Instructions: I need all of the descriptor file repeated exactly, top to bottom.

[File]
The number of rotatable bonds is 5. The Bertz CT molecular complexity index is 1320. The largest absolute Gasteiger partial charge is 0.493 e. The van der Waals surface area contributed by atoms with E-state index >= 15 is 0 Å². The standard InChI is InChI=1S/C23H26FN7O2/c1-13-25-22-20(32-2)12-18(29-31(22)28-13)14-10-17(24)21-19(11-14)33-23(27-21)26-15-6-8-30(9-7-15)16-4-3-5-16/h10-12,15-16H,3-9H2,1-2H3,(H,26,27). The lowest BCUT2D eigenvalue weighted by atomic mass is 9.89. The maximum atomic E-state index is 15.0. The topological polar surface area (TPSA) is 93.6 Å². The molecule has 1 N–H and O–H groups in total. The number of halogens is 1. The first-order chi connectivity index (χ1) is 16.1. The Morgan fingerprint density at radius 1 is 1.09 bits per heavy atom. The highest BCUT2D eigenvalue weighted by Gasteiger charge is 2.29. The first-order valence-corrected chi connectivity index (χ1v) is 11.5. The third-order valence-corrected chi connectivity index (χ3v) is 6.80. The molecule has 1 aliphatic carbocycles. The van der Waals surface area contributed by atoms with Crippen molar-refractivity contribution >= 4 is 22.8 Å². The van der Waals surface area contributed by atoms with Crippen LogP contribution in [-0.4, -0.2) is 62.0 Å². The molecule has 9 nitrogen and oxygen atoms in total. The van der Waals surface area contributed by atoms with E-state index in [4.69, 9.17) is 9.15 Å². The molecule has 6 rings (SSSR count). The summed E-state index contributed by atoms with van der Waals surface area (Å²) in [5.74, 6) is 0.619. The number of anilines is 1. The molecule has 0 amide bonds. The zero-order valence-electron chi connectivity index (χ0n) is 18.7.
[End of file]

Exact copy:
The number of rotatable bonds is 5. The Bertz CT molecular complexity index is 1320. The largest absolute Gasteiger partial charge is 0.493 e. The van der Waals surface area contributed by atoms with E-state index >= 15 is 0 Å². The standard InChI is InChI=1S/C23H26FN7O2/c1-13-25-22-20(32-2)12-18(29-31(22)28-13)14-10-17(24)21-19(11-14)33-23(27-21)26-15-6-8-30(9-7-15)16-4-3-5-16/h10-12,15-16H,3-9H2,1-2H3,(H,26,27). The lowest BCUT2D eigenvalue weighted by atomic mass is 9.89. The maximum atomic E-state index is 15.0. The topological polar surface area (TPSA) is 93.6 Å². The molecule has 1 N–H and O–H groups in total. The number of halogens is 1. The first-order chi connectivity index (χ1) is 16.1. The Morgan fingerprint density at radius 1 is 1.09 bits per heavy atom. The highest BCUT2D eigenvalue weighted by Gasteiger charge is 2.29. The first-order valence-corrected chi connectivity index (χ1v) is 11.5. The third-order valence-corrected chi connectivity index (χ3v) is 6.80. The molecule has 1 aliphatic carbocycles. The van der Waals surface area contributed by atoms with Crippen molar-refractivity contribution >= 4 is 22.8 Å². The van der Waals surface area contributed by atoms with Crippen LogP contribution in [-0.4, -0.2) is 62.0 Å². The molecule has 9 nitrogen and oxygen atoms in total. The van der Waals surface area contributed by atoms with E-state index in [4.69, 9.17) is 9.15 Å². The molecule has 6 rings (SSSR count). The summed E-state index contributed by atoms with van der Waals surface area (Å²) in [5.74, 6) is 0.619. The number of anilines is 1. The molecule has 0 amide bonds. The zero-order valence-electron chi connectivity index (χ0n) is 18.7.